13. Apple forces Amazon German app store lockdown http://www.theinquirer.net/inquirer/news/2098424/apple-forces-amazon-german-app-store-lockdown “…Amazon has had to shut down its application store to Germans thanks to Steve Jobs' belief that he owns the right to add the word 'store' to another word and then claim it for the rest of eternity. Apple, of course, has what it calls an App Store, in which it sells applications. Because some other firms, which also want to sell applications in a store, have taken this generic term and used it themselves, Jobs has thrown toys out of his pram, along with some of his cappuccino company's lawyers. Although his argument that it is not okay to combine the word 'app' with the word 'store', has not won much support in the US, thanks to some wily courts' work, it seems to be doing better in Europe…” [if it walks like a troll and quacks like a duck, it might be a troll-duck; do you endorse Apples tactics of using lawsuits rather than innovation to maintain its high market share in phones and tablets? – ed.]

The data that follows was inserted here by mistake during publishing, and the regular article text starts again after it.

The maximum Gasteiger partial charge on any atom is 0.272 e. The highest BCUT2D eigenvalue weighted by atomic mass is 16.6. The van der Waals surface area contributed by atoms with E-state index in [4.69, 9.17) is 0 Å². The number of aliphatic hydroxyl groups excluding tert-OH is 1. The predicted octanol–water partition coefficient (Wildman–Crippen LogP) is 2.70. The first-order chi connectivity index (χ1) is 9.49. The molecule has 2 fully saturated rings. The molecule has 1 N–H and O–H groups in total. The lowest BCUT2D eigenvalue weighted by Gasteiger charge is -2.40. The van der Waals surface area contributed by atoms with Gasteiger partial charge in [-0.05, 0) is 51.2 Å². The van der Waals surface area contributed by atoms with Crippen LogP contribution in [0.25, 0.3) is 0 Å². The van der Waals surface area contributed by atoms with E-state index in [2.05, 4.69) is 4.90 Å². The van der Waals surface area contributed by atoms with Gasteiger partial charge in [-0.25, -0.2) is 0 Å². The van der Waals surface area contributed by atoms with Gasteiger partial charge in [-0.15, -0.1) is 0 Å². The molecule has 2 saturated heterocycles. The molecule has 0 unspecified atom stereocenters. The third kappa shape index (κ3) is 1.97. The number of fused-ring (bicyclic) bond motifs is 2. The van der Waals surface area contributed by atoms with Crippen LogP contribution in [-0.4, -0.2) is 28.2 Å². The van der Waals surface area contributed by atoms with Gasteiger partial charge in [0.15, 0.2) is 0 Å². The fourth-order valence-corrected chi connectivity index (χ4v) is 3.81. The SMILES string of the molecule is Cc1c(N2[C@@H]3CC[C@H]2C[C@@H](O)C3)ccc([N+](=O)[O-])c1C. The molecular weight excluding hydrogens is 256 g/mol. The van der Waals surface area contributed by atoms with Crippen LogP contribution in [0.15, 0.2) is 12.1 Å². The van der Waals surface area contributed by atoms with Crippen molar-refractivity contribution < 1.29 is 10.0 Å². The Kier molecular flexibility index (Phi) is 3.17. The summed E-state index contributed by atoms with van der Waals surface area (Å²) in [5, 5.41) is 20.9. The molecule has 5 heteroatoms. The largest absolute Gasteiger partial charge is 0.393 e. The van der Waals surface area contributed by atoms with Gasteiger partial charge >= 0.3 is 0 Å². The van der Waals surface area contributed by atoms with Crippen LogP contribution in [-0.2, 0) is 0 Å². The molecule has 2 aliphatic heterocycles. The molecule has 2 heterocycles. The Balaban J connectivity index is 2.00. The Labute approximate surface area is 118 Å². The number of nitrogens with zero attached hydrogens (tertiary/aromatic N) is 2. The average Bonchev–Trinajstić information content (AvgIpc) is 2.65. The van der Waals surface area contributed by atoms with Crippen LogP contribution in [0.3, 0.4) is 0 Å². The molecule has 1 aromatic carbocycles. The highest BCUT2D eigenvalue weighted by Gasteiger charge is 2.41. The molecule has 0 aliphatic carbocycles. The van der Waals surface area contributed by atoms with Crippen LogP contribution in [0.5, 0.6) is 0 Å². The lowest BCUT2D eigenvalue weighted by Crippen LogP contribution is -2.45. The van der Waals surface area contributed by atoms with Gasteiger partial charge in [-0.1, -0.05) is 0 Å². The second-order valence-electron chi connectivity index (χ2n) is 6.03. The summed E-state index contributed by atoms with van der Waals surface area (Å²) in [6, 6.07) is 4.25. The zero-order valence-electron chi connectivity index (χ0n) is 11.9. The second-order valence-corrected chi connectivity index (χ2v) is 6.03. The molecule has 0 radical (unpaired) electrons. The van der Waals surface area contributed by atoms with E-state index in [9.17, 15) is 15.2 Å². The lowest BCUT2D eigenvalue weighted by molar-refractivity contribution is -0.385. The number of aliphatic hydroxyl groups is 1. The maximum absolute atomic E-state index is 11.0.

14. Android Trojan records your phone conversations http://news.cnet.com/8301-13506_3-20086814-17/android-trojan-records-your-phone-conversations/ A new Android Trojan has been discovered that records your phone conversations…the malware only runs after users unwittingly install it onto their Android-based devices. To coax users into doing so, the Trojan mimics a standard installation screen for legitimate applications. If users click "install," a configuration file is added to the handset with "key information about the remote server and the parameters,"…Once a user places a call, the malware kicks into action, recording the conversation onto the device's installed SD card in a directory called "shangzhou/callrecord." CA Technologies said that the malware saves the conversation as an ARM file…”